Reference: MarketWatch (August 17, 2016) “IRAs are for retirement planning, not for retirement”

Exploring Long-Term Care

The Huffington Post says that more than 40% of people over age 65 need care in a nursing home for some period of time. The article, “What is Long Term Care?”, quotes the National Institute of Health (NIH), which states that what’s termed long-term care (LTC) can—in reality—be a long time or a short time. Long-term care can be in an institution or at home, based on the patient’s specific situation and needs.

LTC is now a very broad term and has evolved into a term for the type of care required instead of the time period. The need for this care can be because of a sudden event like a fall, or it can develop gradually. Before someone reaches the point where total personal care is required for his or her activities of daily living (ADLs), other ancillary services might be necessary. There are adult day care and senior centers to help them socialize and keep active.

Even when elder care doesn’t mean admission to a facility, caregiving demands may make paid LTC with a home health aide a necessity. AARP found that more than 40 million Americans provided unpaid care to adults last year, with an average of 44. 7-27-20166 hours for spouses or partners. And 10 percent of those caregivers were elderly themselves—age 75 years or older.

Beyond an individual’s personal savings, long-term care insurance is available with many options and levels of coverage. It’s more affordable the earlier you sign on. LTC insurance will typically cover care not covered by health insurance, Medicare, or Medicaid. It can guard your savings accounts from becoming depleted by increasing healthcare expenses, and premiums may be tax deductible. LTC insurance can also eliminate the burden on family members who would be providing this care.

An elder care and estate planning attorney can help with strategies to help fund this care. Government programs like Medicare and Medicaid should be explored—as well as any veteran’s benefits and Social Security. In light of the expense of nursing home care and Medicaid eligibility requirements, elder law attorneys can discuss spending down assets to qualify for Medicaid.

Reference: Huffington Post (June 8, 2016) “What is Long Term Care?”

Make Sure You Receive All of the Benefits for Serving Our Country

Members of the military have special estate planning needs, particularly when they're deployed. These families also have access to special benefits and resources, says Kiplinger's May 27, 2016 article, "Estate Planning for Military Families." Here's a rundown: 7-19-2016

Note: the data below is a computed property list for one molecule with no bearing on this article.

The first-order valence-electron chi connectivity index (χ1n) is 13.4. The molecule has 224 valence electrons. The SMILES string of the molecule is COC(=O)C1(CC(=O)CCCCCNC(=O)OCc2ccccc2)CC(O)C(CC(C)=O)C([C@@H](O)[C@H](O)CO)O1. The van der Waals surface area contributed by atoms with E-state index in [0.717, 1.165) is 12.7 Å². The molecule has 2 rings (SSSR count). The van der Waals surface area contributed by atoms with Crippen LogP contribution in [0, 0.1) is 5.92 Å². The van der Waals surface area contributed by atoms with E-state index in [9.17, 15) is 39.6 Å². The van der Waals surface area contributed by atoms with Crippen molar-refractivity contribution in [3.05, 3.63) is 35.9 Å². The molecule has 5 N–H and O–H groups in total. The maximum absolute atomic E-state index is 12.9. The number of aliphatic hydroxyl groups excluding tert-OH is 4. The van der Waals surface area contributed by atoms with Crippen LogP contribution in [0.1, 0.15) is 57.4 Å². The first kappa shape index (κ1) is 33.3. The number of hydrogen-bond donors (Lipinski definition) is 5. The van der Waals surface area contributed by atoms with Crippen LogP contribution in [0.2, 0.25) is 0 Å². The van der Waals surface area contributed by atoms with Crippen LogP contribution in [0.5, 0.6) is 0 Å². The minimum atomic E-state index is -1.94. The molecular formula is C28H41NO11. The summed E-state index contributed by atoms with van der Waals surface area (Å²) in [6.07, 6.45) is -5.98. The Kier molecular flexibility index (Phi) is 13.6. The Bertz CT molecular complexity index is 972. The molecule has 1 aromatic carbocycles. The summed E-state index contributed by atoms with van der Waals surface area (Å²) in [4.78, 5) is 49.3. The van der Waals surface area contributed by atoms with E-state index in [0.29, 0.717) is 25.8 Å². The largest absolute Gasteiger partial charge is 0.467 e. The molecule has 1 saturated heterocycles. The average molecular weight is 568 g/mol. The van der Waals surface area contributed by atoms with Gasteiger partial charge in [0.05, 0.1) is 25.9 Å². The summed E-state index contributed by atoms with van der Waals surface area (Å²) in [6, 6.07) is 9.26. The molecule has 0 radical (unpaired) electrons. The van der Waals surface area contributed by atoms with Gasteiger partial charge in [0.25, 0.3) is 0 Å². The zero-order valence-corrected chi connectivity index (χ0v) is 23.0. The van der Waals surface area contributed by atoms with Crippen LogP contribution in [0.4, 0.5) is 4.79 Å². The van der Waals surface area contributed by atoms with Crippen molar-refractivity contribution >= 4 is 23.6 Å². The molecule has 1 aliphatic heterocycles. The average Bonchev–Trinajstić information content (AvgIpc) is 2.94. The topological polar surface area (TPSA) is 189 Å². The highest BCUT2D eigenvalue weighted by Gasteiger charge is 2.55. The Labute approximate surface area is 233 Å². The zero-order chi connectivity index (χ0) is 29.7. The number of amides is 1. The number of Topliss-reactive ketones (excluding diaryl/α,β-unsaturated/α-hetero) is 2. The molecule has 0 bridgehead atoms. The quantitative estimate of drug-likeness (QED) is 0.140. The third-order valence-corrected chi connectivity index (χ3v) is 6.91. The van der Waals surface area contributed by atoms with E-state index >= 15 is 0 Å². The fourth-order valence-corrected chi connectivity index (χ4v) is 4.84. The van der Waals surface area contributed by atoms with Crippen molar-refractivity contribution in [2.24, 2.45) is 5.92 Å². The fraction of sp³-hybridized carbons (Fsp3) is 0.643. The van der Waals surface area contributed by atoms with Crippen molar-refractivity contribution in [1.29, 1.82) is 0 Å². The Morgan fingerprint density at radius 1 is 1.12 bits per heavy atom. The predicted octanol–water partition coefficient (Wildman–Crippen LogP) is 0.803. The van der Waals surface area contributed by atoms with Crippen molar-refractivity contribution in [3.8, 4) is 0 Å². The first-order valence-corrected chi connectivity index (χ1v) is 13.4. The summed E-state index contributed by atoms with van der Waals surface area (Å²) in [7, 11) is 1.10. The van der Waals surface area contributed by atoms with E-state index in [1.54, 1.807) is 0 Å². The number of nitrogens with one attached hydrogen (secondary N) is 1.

Sign up for low-cost life insurance. This is critical if you have financial dependents—even more so if you're heading into combat. Active-duty members of the military can purchase low-cost term life insurance, called Servicemembers' Group Life Insurance (SGLI). It costs just 7 cents per $1,000 of coverage per month—or $336 a year for the maximum $400,000—regardless of your age, health, or likelihood of being deployed. In addition, service members can also purchase $100,000 in coverage for their spouse for $60 a year if the spouse is under age 35. The coverage will cost more for older spouses.

Have your legal documents organized. You should create the legal documents such as a will (in which you'll designate a guardian for your minor children), a power of attorney, and a health-care proxy. The power of attorney can be used while you're deployed. It gives your spouse or another person you choose the authority to handle your affairs while you're on duty or out of the country.

Update beneficiary information. The beneficiary designations for your pension, life insurance, IRAs, and thrift savings plan take precedence over your will. Remember, if you designated a beneficiary when you first joined the service and haven't changed it since you got married, that original beneficiary could inherit your account. Update those designations with your spouse and review them when you have life changes like marriage, divorce, or the birth or adoption of a child.

Make survivor decisions for your military pension. If you qualify for a military pension, you'll need to think about whether to have your military retirement pay continue for your beneficiary after you pass away. You typically will pay 6.5% of the portion of the monthly pension payout you want your beneficiary to receive, which is deducted pretax from your retirement pay. If you're looking at this cost compared to the price of buying life insurance for your spouse, the policy would need to be permanent rather than term to be certain it would still be in effect when you die.

Utilize survivor benefits. One often overlooked benefit is the ability to roll over a military death gratuity or SGLI death benefit into an IRA even if it is greater than the $5,500 annual limit. While there are some restrictions, this and other rules can prove helpful to military families.

Reference: Kiplinger's (May 27, 2016) "Estate Planning for Military Families"